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Innovative Strategies Are Improving Early Design Circuit Verification

Avoiding time-consuming and error-filled LVS on early, incomplete designs.

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Layout vs. schematic (LVS) circuit verification is an essential stage in the integrated circuit (IC) design verification cycle. However, given today’s large design sizes, numerous hierarchies, and complex foundry decks, meeting planned tapeout deadlines in the quickest turnaround time (TAT) can be difficult. In an effort to minimize TAT, most design teams now use parallelized design flows, where various blocks are implemented in parallel with the full-chip design. These blocks, which consist of both internal and 3rd-party supplier intellectual property (IP), are frequently in different stages of completion during the verification cycle, as shown in figure 1.


Fig. 1: Parallel design flows often contain blocks in different stages of completion.

However, design teams typically can’t wait to run LVS verification until all the blocks are complete and implemented, for several reasons:

  • Merging completed blocks can result in numerous connectivity errors between the blocks
  • There is less time to debug errors near the end of the verification cycle, when tape-out deadlines are imminent
  • Fixing errors may require significant changes to the layout, which requires even more verification iterations

Unfortunately, that means designers typically end up spending a significant portion of their LVS verification cycle iterating on “dirty” or incomplete blocks, macros and chips. Since not all classes of errors are relevant in these early stages, running full-chip LVS creates false violations that can range from hundreds to thousands. Design teams know that executing full LVS sign-off runs in every iteration is overkill, not to mention time-consuming—LVS verification of dirty designs can sometimes span days to weeks, due solely to the immaturity of the chip. Running LVS sign-off flows on dirty designs not only requires significant runtime and computing resource usage, but debugging and fixing this many errors, most of which will turn out to be false, is both frustrating and counter-productive.

With innovative electronic design automation (EDA) tools, designers can now run targeted circuit verification and debugging on blocks, macros and chips in early design phases. For example, the Calibre nmLVS-Recon early verification tool from Mentor, a Siemens business enables design teams to apply targeted circuit verification that provides capabilities typically missing or difficult to implement in early design circuit verification:

  • Categorization: Focus on specific high-value categories of early design analysis
  • Prioritization: Address the most impactful LVS discrepancies first
  • Task Distribution: Enable multiple designers/teams to focus on different sets of design issues simultaneously
  • Partitioning: Split data for easier debugging and root cause analysis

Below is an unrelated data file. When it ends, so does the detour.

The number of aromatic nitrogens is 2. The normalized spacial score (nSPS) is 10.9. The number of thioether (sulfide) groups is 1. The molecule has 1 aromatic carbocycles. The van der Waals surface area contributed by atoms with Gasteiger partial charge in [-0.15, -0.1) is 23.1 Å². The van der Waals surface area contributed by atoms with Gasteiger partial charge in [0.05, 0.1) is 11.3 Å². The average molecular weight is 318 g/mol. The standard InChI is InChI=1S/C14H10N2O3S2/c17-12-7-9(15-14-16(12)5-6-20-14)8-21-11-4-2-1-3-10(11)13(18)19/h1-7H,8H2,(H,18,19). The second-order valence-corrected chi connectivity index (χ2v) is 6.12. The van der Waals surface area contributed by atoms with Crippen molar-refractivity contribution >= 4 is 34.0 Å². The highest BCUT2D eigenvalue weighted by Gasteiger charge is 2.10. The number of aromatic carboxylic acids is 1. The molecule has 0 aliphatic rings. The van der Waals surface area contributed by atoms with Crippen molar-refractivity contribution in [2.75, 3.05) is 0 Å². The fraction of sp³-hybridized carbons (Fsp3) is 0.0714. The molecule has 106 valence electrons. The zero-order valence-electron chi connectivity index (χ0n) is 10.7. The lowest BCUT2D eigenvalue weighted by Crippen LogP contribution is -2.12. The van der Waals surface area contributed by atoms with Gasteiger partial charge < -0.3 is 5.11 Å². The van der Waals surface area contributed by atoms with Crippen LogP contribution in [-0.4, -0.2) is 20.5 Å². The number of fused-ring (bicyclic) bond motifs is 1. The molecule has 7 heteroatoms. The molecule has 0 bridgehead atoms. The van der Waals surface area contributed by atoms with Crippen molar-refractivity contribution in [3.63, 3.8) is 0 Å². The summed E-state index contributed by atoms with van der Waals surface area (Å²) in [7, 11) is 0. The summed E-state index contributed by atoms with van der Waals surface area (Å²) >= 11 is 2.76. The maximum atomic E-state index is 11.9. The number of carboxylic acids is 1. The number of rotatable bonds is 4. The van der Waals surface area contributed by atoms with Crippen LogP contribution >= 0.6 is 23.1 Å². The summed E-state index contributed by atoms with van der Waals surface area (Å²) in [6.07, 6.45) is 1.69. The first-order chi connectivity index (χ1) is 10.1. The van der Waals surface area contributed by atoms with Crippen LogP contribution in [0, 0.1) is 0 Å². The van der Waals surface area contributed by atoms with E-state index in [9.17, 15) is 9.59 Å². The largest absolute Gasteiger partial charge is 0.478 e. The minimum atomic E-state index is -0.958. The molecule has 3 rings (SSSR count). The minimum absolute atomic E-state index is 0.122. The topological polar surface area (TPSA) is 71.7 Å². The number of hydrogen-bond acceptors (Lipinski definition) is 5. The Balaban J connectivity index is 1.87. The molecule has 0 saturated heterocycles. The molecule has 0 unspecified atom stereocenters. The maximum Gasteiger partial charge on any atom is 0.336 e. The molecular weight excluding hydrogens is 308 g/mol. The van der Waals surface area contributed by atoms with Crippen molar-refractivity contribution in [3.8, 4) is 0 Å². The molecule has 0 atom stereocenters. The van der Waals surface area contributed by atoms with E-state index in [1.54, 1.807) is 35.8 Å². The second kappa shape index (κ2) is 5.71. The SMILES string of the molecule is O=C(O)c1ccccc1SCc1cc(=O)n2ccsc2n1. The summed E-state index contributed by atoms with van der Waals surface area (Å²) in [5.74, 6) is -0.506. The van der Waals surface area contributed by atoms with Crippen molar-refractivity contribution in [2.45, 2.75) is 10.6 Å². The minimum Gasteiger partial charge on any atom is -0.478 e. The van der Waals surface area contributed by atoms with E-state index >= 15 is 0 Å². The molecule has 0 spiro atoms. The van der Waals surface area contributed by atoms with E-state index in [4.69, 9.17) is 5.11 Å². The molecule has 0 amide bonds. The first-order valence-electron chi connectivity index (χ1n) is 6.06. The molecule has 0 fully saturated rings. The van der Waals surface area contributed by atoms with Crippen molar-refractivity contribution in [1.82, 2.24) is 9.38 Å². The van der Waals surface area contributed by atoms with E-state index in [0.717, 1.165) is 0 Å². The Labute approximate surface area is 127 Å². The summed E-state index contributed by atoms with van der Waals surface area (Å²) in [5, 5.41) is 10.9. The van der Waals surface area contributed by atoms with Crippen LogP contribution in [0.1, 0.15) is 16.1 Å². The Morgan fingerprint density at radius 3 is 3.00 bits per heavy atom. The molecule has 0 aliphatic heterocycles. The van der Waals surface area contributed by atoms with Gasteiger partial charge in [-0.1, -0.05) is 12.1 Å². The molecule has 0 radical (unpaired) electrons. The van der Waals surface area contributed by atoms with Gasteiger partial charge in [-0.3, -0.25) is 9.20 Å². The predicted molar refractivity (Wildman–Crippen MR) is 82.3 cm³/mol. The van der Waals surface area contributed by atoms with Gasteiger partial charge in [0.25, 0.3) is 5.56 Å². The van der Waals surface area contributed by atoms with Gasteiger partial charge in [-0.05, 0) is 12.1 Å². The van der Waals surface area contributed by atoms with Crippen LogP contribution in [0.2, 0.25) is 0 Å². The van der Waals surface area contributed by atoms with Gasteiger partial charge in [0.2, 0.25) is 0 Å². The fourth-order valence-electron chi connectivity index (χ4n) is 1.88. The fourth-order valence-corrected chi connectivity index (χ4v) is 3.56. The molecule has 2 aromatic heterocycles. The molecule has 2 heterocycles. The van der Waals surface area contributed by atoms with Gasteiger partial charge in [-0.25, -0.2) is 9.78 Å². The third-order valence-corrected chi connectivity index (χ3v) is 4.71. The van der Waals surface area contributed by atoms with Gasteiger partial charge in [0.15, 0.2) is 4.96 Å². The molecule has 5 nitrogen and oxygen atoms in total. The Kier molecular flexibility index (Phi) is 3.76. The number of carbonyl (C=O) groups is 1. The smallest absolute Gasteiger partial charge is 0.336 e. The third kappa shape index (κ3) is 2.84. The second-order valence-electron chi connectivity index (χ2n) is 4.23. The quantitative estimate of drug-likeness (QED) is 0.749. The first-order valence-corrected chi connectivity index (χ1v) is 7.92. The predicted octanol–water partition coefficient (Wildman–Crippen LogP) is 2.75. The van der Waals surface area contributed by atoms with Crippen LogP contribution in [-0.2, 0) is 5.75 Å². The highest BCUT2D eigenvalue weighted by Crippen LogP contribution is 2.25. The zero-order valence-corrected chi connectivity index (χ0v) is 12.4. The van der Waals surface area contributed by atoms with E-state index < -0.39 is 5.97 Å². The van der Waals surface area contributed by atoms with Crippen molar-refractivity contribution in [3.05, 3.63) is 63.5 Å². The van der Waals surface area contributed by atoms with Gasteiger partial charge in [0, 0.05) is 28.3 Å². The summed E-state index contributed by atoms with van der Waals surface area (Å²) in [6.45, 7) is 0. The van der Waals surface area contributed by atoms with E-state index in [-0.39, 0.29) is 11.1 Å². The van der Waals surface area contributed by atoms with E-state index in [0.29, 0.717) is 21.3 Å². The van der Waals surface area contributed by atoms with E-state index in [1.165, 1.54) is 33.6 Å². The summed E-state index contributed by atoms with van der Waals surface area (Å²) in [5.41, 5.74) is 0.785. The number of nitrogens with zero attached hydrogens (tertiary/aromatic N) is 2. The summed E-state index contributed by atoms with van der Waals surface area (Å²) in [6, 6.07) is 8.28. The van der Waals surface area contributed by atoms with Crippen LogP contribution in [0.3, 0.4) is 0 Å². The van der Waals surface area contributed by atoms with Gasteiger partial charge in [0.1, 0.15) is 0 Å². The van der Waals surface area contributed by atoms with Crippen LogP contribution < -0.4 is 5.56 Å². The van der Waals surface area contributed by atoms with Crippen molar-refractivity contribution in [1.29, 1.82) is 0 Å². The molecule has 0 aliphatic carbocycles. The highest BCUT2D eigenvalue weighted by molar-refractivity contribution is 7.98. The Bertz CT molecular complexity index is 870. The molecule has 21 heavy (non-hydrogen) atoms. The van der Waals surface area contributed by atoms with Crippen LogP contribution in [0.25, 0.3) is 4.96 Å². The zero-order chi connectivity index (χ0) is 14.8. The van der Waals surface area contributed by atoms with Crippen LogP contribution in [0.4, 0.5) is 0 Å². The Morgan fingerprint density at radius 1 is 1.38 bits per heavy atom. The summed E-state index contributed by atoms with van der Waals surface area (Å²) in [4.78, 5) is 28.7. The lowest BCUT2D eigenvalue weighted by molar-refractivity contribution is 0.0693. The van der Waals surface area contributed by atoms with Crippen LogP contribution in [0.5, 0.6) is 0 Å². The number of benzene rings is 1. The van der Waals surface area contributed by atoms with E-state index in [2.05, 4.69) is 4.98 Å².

• Data Reuse: Incremental execution on existing database and disk files to reduce runtimes
  • Interactive approach: On-the-fly edits to verify resolution, consolidate fixes, and speed up the debugging cycle

Early design short isolation

Designers often spend a significant amount of time finding and debugging shorts. Power/ground (P/G) shorts can be very complex, sometimes taking days to completely fix and verify. This complexity is due in part to the fact that these large nets contain P/G grids spanning the entire design size and crossing many hierarchies, and also because there can be multiple sources of the shorts. In fact, our research shows designers spending up to, in some cases, 80% of their early-stage verification cycle on this one issue.

The Calibre nmLVS-Recon short isolation (SI) use model enables designers to focus on short isolation and short paths debugging. The tool automatically executes only those steps of selective connectivity extraction that are needed to construct the required paths for short isolation analysis, while discarding unneeded operations (e.g., electrical rule checking, LVS comparison), using the foundry-qualified Calibre process design kit (PDK) “as-is.” After short isolation execution, designers can also leverage the Calibre RVE interactive short isolation (ISI) functionality to execute on-the fly debugging and resolution of shorts [1].

Designers can select from and combine multiple options to further delineate those areas in the design that are of particular interest:

  • Layer-aware SI
  • Net-aware SI
  • Custom SI

Layer-aware SI

To reduce both runtime and debug time, designers sometimes partition their designs into smaller segments, and perform short isolation and debug runs segment by segment. Designers could try manually partitioning their layout by layer or by block, and initiating short isolation verification runs. However, manually partitioning a design is tedious and time-consuming, and trying to isolate shorts on the partitioned segment may lead to incorrect or false results.

Layer-aware functionality enables designers to automatically and efficiently segment their designs using multiple options, depending on their needs, by adding a single standard verification rule format (SVRF) command to the rule deck:

  • Layers of interest: Designers can select layers of interest, such as back end of line (BEOL) metal layers. Focusing on a specific set of layers reduces the amount of data being processed.
  • Layer grouping: Designers can segment the layers into metal layer groups, each containing a specified number of layers. For example, a designer could segment the layers into triplet groups, beginning with Metal1 through Metal3, then moving on to Metal4 through Metal6, and so on. In this approach, the focus is on sequential short isolation, moving from one group to the next.